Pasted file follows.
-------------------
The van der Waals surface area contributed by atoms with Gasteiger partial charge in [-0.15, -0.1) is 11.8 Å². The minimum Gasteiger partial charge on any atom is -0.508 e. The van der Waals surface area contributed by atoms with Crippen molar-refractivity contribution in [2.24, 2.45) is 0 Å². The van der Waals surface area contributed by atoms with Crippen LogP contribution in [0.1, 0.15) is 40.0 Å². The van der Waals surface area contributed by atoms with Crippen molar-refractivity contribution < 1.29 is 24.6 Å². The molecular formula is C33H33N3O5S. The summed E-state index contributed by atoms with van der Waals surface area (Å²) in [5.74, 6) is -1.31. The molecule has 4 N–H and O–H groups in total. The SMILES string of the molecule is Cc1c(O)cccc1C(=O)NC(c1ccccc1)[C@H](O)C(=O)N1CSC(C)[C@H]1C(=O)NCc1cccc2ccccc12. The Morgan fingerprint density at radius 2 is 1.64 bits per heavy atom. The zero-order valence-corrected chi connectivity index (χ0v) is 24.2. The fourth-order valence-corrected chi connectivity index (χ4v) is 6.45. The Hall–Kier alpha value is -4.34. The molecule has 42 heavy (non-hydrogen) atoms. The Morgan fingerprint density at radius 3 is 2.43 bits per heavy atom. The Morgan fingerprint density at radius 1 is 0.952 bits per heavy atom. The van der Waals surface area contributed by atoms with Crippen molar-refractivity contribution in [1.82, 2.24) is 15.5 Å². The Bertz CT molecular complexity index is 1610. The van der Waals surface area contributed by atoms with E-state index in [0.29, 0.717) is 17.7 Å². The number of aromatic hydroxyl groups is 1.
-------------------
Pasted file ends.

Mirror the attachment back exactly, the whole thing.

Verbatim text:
The van der Waals surface area contributed by atoms with Gasteiger partial charge in [-0.15, -0.1) is 11.8 Å². The minimum Gasteiger partial charge on any atom is -0.508 e. The van der Waals surface area contributed by atoms with Crippen molar-refractivity contribution in [2.24, 2.45) is 0 Å². The van der Waals surface area contributed by atoms with Crippen LogP contribution in [0.1, 0.15) is 40.0 Å². The van der Waals surface area contributed by atoms with Crippen molar-refractivity contribution < 1.29 is 24.6 Å². The molecular formula is C33H33N3O5S. The summed E-state index contributed by atoms with van der Waals surface area (Å²) in [5.74, 6) is -1.31. The molecule has 4 N–H and O–H groups in total. The SMILES string of the molecule is Cc1c(O)cccc1C(=O)NC(c1ccccc1)[C@H](O)C(=O)N1CSC(C)[C@H]1C(=O)NCc1cccc2ccccc12. The Morgan fingerprint density at radius 2 is 1.64 bits per heavy atom. The zero-order valence-corrected chi connectivity index (χ0v) is 24.2. The fourth-order valence-corrected chi connectivity index (χ4v) is 6.45. The Hall–Kier alpha value is -4.34. The molecule has 42 heavy (non-hydrogen) atoms. The Morgan fingerprint density at radius 3 is 2.43 bits per heavy atom. The Morgan fingerprint density at radius 1 is 0.952 bits per heavy atom. The van der Waals surface area contributed by atoms with Crippen molar-refractivity contribution in [1.82, 2.24) is 15.5 Å². The Bertz CT molecular complexity index is 1610. The van der Waals surface area contributed by atoms with E-state index in [0.29, 0.717) is 17.7 Å². The number of aromatic hydroxyl groups is 1.